Diane's Dish on... Apples

Here's a look at some of the health benefits of apples, tips on cooking with them, and other fun facts

How Cider Is Pressed

Keywords: ciderappleapple cider


Even though spring has officially started, right now apples are still abundant at our local farmers' markets and grocery stores!

In the fall, regular trips to the local orchard are part of the Henderiks routine and we love it! After picking the apples we stop for cider, then head home to brainstorm apple creations. Some favorites are: applesauce, baked apples over ice cream, apple crisp, apple butter, apple pie, roasted potatoes with apples and onions, caramelized apples, dried apples, and apple-walnut muffins.

Apples are one of America's most popular fruits. They are sweet, tasty, portable, kid-friendly, low-calorie, inexpensive, and healthy. They pretty much justify the saying "an apple a day keeps the doctor away!"

Click here to see The Ultimate Guide to Apples

Nutritional Noshes

  • Apples are fat-, sodium-, and cholesterol-free.
  • Want to drop a few pounds? Try eating an apple about a half-hour before your meal. Apples are filling so you will most likely eat less.
  • Eat the whole apple and nothing but the whole apple! Nearly half of the vitamin C is just underneath the skin and the skin contains much of the insoluble fiber and flavor. 
  • Apples are filled with phytonutrients and antioxidants that help lower bad cholesterol (LDL) and may fight cancer. 
  • Pick an apple for vitamins A, B1, B2, B6, C, E, and K; folate and niacin; and minerals potassium, phosphorus, calcium, manganese, magnesium, iron, and zinc.
  • Apples are not at the top of the list when it comes to fiber (about 5 grams each) but a substance called "pectin" found in apples works with other substances in the apple to offer the kind of health benefits you find in really high-fiber foods. In other words, the pectin kicks it up a disease-prevention notch.
  • A medium-sized apple has about 90 calories.

Culinary Corner

  • Apples at room temperature ripen six to 10 times faster than if they were refrigerated. The best apple storage temperature is around 40 degrees.
  • Rule of thumb: red and Golden Delicious are very sweet, Braeburn and Fuji apples are slightly tart, and Pippin and Granny Smith apples are really tart.
  • Rub cut apples with lemon juice to keep slices from turning brown.
  • One pound of apples is about three medium-sized apples.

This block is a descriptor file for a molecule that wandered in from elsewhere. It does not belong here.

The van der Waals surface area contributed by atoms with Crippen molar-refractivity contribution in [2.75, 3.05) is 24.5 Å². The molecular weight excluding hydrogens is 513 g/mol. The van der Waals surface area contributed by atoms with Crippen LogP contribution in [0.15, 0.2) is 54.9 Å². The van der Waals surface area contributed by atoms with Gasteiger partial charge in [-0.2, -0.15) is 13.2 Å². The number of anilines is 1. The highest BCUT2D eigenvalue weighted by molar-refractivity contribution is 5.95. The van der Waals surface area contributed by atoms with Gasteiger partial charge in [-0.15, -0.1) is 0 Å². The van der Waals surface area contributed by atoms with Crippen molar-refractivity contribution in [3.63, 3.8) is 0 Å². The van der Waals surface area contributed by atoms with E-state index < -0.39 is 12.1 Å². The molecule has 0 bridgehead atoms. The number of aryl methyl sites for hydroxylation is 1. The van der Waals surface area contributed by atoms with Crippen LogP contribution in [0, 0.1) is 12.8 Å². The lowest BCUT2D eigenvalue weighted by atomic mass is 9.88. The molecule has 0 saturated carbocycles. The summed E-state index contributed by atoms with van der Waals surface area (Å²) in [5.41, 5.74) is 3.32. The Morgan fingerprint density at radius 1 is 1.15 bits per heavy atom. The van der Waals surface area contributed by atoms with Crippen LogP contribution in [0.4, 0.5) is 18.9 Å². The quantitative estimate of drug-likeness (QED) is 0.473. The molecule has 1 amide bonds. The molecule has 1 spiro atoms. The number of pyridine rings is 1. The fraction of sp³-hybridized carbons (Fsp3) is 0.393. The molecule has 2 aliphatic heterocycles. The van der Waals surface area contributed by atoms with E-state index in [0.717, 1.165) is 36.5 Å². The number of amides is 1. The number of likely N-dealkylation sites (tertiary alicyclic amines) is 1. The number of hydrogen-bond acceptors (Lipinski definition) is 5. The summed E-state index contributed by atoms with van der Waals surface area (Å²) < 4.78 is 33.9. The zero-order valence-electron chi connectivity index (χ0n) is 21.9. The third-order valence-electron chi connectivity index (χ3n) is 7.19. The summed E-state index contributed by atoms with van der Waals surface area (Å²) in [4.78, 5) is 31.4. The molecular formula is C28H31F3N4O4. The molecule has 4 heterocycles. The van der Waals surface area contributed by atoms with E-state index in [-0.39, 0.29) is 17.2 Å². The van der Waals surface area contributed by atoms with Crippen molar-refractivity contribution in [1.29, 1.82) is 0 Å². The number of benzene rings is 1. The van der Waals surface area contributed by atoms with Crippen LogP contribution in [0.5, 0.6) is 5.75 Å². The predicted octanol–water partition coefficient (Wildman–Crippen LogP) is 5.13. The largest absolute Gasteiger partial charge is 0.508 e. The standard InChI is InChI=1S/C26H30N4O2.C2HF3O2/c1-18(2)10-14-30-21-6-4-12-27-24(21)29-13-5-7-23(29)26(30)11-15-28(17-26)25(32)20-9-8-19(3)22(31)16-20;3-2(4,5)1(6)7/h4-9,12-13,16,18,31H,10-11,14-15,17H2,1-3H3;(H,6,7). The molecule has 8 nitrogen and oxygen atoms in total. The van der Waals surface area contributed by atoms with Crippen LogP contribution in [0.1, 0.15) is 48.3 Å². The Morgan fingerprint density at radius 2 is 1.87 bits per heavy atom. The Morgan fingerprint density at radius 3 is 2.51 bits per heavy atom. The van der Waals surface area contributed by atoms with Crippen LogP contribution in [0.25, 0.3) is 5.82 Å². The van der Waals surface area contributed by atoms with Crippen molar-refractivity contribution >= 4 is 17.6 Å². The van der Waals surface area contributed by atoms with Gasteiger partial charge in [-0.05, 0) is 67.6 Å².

• One apple yields about 1 cup, chopped finely.
  • One pound of apples, cored and sliced yields about 4 ½ cups.
  • One 9-inch pie requires about 2 pounds of apples.
  • Jazz up a raw apple with cinnamon, mint, vanilla, or a thin slice of sharp cheese.
  • Sauté diced apples with onions for a delicious addition to sandwiches, chutney, potatoes, or any roasted meat.

Click here to see the Easy Baked Apples Recipe

Fun Facts

  • Apples are a member of the rose family.
  • The apple is the official state fruit of Rhode Island, New York, Washington, and West Virginia, and the apple blossom is the official state flower of Arkansas and Michigan.
  • The apple tree originally came from Eastern Europe and Southwestern Asia.
  • Planting an apple seed from a particular apple will not produce a tree of that same variety. 
  • It takes energy from 50 leaves to produce one apple.
  • In the biblical story of Adam and Eve there is actually no mention that the forbidden fruit in was actually an apple. 
  • Johnny Appleseed's name is really John Chapman.

How Do You Like These Apples?

"Even if I knew that tomorrow the world would go to pieces, I would still plant my apple tree."

Martin Luther

"It is remarkable how closely the history of the apple tree is connected with that of man."

Henry David Thoreau

"I've never seen such a bunch of apple-eaters." 

J.D. Salinger

"With an apple I will astonish Paris."

Paul Cezanne

"Autumn seemed to arrive suddenly that year. The morning of the first September was crisp and golden as an apple..." 

J.K. Rowling

"Statistics are to baseball what a flaky crust is to Mom's apple pie."

Harry Reasoner

Diane Henderiks is a personal chef and culinary nutritionist on a mission to teach America how to cook and eat well. Follow her on Twitter @dhenderiks, "Like" Diane on Facebook, or visit her website.


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